The first two episodes set the stage well here by showcasing the land of Lacroa and how it's fallen as well as bringing in a new step in Zako evolution. Tallgeese isn't in the same level of goofiness as the other Dark Axis members and seems to be pretty well powered here. He's also got some ego to him, which is probably deserved since he has held onto a captured dimension for quite some time now. This arc also brings the Force into a situation where they're not winning within minutes of the first fight, plus they're separated in an unknown land, so they're getting some growth in character. Wing in particular makes out well here since his belief of being the Savior and able to fix everything easily is called into question. In Summary:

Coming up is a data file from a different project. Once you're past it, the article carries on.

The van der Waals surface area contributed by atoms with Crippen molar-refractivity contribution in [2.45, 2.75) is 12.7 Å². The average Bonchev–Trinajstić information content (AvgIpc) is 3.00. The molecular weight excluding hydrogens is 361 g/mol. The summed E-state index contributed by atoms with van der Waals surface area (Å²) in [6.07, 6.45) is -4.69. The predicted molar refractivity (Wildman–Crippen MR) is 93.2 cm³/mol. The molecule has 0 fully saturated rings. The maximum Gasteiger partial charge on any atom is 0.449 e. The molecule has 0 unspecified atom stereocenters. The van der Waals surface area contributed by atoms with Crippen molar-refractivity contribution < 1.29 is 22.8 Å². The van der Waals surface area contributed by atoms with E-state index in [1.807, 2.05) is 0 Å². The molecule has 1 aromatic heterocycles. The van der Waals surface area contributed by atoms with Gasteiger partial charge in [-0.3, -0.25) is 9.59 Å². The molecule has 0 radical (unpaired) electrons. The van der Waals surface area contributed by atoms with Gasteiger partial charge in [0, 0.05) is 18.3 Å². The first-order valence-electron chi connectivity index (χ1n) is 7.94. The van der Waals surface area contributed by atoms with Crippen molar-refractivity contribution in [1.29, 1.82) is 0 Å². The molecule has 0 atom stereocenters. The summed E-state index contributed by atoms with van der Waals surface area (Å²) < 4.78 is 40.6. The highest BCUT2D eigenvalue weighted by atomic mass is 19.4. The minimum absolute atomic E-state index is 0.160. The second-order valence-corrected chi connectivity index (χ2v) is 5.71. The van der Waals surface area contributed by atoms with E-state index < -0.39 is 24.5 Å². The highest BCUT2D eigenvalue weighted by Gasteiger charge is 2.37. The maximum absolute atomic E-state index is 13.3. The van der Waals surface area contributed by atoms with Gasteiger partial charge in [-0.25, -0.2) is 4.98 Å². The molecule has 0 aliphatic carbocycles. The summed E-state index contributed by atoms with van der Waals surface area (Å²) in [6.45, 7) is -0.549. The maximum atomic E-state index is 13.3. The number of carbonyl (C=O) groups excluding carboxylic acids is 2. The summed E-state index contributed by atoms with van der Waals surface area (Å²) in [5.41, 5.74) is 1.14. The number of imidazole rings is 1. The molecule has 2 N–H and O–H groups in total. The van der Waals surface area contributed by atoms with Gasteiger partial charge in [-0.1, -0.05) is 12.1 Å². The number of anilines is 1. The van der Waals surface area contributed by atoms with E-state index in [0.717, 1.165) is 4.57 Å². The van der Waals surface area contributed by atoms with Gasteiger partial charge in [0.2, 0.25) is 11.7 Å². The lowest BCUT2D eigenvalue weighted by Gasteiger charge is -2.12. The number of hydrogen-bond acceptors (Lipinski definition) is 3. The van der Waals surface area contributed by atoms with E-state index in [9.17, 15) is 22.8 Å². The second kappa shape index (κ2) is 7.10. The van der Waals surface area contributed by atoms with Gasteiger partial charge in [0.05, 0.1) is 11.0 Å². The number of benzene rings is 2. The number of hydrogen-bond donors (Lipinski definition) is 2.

With the Lacroa arc, SD Gundam starts to move into the more engaging territory, though still feeling its roots of the early episodes. I don't think it can ever shed its early image of Shute meeting the SD Force base commander for the first time, but these episodes are giving it a bit of a darker edge and giving it a chance to really try and tell a story rather than a setup for a bunch of action scenes, which is what it's really been until now. Much like just about every other Gundam series out there, SD Force reminds you that you can't judge a series entirely by its first few episodes.
I still hope Shute dies though.
Panasonic PT50LC13 50" LCD RP HDTV, Panasonic RP-82 Progressive Scan codefree DVD player, Sony STR-DE835 DD/DTS receiver, Monster component cable and Panasonic SB-TP20S Multi-Channel Speaker System With 100-Watt Subwoofer.